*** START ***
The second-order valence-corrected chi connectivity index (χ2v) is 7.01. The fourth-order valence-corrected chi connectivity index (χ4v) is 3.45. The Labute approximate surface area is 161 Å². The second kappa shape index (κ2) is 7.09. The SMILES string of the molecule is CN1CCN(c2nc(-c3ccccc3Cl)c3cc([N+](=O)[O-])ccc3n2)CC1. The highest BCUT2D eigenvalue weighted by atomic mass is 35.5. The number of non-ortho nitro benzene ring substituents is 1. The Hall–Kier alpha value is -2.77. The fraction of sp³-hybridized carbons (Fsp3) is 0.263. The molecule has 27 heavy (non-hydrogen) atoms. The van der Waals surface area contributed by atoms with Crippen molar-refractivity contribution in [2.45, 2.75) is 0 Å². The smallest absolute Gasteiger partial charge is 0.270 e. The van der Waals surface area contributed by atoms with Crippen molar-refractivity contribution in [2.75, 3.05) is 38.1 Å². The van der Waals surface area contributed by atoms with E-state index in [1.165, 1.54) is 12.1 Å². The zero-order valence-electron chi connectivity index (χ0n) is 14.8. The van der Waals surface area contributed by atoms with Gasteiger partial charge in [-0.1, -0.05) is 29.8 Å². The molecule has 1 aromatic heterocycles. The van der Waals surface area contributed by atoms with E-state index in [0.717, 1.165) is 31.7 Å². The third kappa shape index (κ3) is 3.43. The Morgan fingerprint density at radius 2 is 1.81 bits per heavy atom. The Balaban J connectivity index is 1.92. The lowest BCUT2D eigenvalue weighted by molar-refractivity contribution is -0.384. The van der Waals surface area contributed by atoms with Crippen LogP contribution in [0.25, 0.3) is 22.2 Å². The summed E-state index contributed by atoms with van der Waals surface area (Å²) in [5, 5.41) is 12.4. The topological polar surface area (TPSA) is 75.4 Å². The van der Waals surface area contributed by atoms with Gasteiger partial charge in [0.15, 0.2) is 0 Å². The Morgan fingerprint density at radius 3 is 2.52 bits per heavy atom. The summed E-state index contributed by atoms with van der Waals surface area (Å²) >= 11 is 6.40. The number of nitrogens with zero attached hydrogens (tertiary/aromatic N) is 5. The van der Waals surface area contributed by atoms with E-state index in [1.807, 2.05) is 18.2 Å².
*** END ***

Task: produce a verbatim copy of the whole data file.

The second-order valence-corrected chi connectivity index (χ2v) is 7.01. The fourth-order valence-corrected chi connectivity index (χ4v) is 3.45. The Labute approximate surface area is 161 Å². The second kappa shape index (κ2) is 7.09. The SMILES string of the molecule is CN1CCN(c2nc(-c3ccccc3Cl)c3cc([N+](=O)[O-])ccc3n2)CC1. The highest BCUT2D eigenvalue weighted by atomic mass is 35.5. The number of non-ortho nitro benzene ring substituents is 1. The Hall–Kier alpha value is -2.77. The fraction of sp³-hybridized carbons (Fsp3) is 0.263. The molecule has 27 heavy (non-hydrogen) atoms. The van der Waals surface area contributed by atoms with Crippen molar-refractivity contribution in [2.45, 2.75) is 0 Å². The smallest absolute Gasteiger partial charge is 0.270 e. The van der Waals surface area contributed by atoms with Crippen molar-refractivity contribution in [2.75, 3.05) is 38.1 Å². The van der Waals surface area contributed by atoms with E-state index in [1.165, 1.54) is 12.1 Å². The zero-order valence-electron chi connectivity index (χ0n) is 14.8. The van der Waals surface area contributed by atoms with Gasteiger partial charge in [-0.1, -0.05) is 29.8 Å². The molecule has 1 aromatic heterocycles. The van der Waals surface area contributed by atoms with E-state index in [0.717, 1.165) is 31.7 Å². The third kappa shape index (κ3) is 3.43. The Morgan fingerprint density at radius 2 is 1.81 bits per heavy atom. The Balaban J connectivity index is 1.92. The lowest BCUT2D eigenvalue weighted by molar-refractivity contribution is -0.384. The van der Waals surface area contributed by atoms with Crippen LogP contribution in [0.25, 0.3) is 22.2 Å². The summed E-state index contributed by atoms with van der Waals surface area (Å²) in [5, 5.41) is 12.4. The topological polar surface area (TPSA) is 75.4 Å². The van der Waals surface area contributed by atoms with Gasteiger partial charge in [0.15, 0.2) is 0 Å². The Morgan fingerprint density at radius 3 is 2.52 bits per heavy atom. The summed E-state index contributed by atoms with van der Waals surface area (Å²) >= 11 is 6.40. The number of nitrogens with zero attached hydrogens (tertiary/aromatic N) is 5. The van der Waals surface area contributed by atoms with E-state index in [1.807, 2.05) is 18.2 Å².